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Interview with Dan Toma

Dan Toma delivers his insights into innovation as keynote talks and experiential courses. He is the award winning author of “The Corporate Startup”. Dan has the experience, insights and engaging speaking style to teach you life-changing lessons on innovation and startups. Learn more about him in this interview!

What got you interested in innovation?

I guess I was always curious. And curiosity tends to go hand in hand with the new. I started my professional life in entrepreneurship and founded a couple of companies. Only later I learned that what I was doing is called innovation. One thing lead to the next and I got interested in innovation done at scale – in multinational corporations or at county/regional levels.


Why The Corporate Startup book?

I started thinking about writing a book on corporate innovation back in 2013 when I was working as innovation manager for one of Europe’s largest telecommunication companies. My trigger was the fact that some of the startup methodologies I was trying to apply in this corporate context were failing – and I knew from my previous entrepreneurial experience that they work in ‘startup land’. The ‘why’ behind this was my initial trigger. Also following some research and talking with people at various events across the world I realized that this was a recurrent theme all over the globe, independent of the corporations’ business line. And also there was no ‘handbook’ out there on how to manage innovation in this complex corporate context.


How do you think things will change in the world of entrepreneurship and innovation in the coming years?

We are living in very interesting times. In terms of startup entrepreneurship I think we are seeing the beginning of the data democratization era and this has the potential of disrupting many ‘traditional’ industries. Also we are seeing a massive shift in consumer preference – more and more people are environmentally aware and more interested in accessibility over ownership. This latter consumption trend has been nicely capitalized on by various startups working on ‘anything as a service’ business models. Corporations are a bit slow to the game but none the less they are starting to take notice of these changes and have started to invest in this direction.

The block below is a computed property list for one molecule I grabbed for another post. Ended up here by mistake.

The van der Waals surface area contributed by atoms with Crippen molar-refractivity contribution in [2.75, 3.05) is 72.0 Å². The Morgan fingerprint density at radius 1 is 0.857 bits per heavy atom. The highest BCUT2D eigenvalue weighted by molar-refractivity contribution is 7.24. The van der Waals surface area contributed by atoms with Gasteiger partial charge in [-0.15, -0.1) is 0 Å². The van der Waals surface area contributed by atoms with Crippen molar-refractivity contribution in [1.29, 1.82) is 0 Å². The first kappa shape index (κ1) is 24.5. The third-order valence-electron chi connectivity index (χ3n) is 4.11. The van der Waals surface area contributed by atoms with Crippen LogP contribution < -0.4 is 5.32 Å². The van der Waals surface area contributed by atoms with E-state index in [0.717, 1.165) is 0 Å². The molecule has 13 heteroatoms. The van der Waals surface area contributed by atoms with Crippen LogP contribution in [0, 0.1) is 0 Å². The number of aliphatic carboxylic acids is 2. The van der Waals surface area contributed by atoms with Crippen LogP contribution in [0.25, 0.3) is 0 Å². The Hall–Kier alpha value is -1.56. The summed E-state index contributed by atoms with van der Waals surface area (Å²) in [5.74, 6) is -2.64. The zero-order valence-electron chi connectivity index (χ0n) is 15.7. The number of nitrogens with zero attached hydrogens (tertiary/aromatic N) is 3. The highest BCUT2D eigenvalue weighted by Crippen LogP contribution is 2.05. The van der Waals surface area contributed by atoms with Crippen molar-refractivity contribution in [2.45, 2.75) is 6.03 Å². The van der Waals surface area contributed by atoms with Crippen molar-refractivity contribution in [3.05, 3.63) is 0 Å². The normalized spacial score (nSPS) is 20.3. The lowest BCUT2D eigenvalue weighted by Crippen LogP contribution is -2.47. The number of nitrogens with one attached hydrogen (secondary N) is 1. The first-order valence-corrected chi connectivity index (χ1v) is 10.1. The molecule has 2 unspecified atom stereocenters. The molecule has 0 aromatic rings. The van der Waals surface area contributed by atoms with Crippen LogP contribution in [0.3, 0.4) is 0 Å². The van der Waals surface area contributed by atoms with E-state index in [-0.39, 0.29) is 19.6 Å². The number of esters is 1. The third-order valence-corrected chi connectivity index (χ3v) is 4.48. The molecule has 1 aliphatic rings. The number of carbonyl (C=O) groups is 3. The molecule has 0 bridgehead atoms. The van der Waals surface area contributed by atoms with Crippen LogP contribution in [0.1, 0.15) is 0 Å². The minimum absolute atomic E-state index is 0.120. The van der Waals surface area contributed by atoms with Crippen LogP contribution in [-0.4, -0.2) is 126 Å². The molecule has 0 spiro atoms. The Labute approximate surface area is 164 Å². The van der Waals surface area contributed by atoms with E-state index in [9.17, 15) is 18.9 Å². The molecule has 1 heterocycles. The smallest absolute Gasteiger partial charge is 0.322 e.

Specifically for corporate innovation I see a trend towards partnerships and collaborations. And not only with other corporations, but with startups too. Also it will be really interesting to see how many ‘traditional’ companies will be able to make the change from what they are today and how they do business today, to the world of tomorrow where the only constant will be continuous change.


Who or what inspires you most?

It is hard to give a concrete answer to this question. In general passionate and curious people. I love watching TED talks – it’s such an amazing way to learn about what’s happening in the world and above all how passionate people are having an impact in their area of expertise.


What’s your advice for large organizations to become excellent innovators?

Enabling innovation is not a Big-Bang type of event – it needs to happen continuously, with perseverance and discipline. Modern corporations need to understand that in today’s world, innovation is everyone’s job and that innovation needs to transcend product innovation and be implemented in other parts of the organization too (e.g. HR innovation or process innovation).

Lastly, innovation is a team sport and it can only happen when all the players in the company’s internal ecosystem strive for the same goal. If a large company is just investing in an innovation lab and hope they will be successful, they are in for an unpleasant surprise.


What is the most unique experience you have had as a result of your job?

I enjoyed every project I was on. But one in particular has a special place in my heart. In 2015 and 2016 I was working in economic aid in South East Asia, specifically in Vietnam. The project was really interesting as it had a strong social component to it. I was part of a team that was helping to develop the national innovation ecosystem of the south Asian country and then take the lessons learned and ‘export’ them to neighbouring countries in the region, ie Cambodia, Myanmar, Laos.

In this capacity I had the pleasure to interface with people from a variety of backgrounds. Together we set up training programs and together with local partners we created the regions largest acceleration program for startups.


What do you gain personally from being a public speaker?

My personal gain coming from interacting with the audiences start from the feedback I receive on the thought leadership ideas I have. Also very import for me is to learn more about the different experiences members of the audience have when applying innovation in their respective contexts. I enjoying seeing how innovation concepts are being tailored and applied in various industries as I’m a firm believer in dogma free world.

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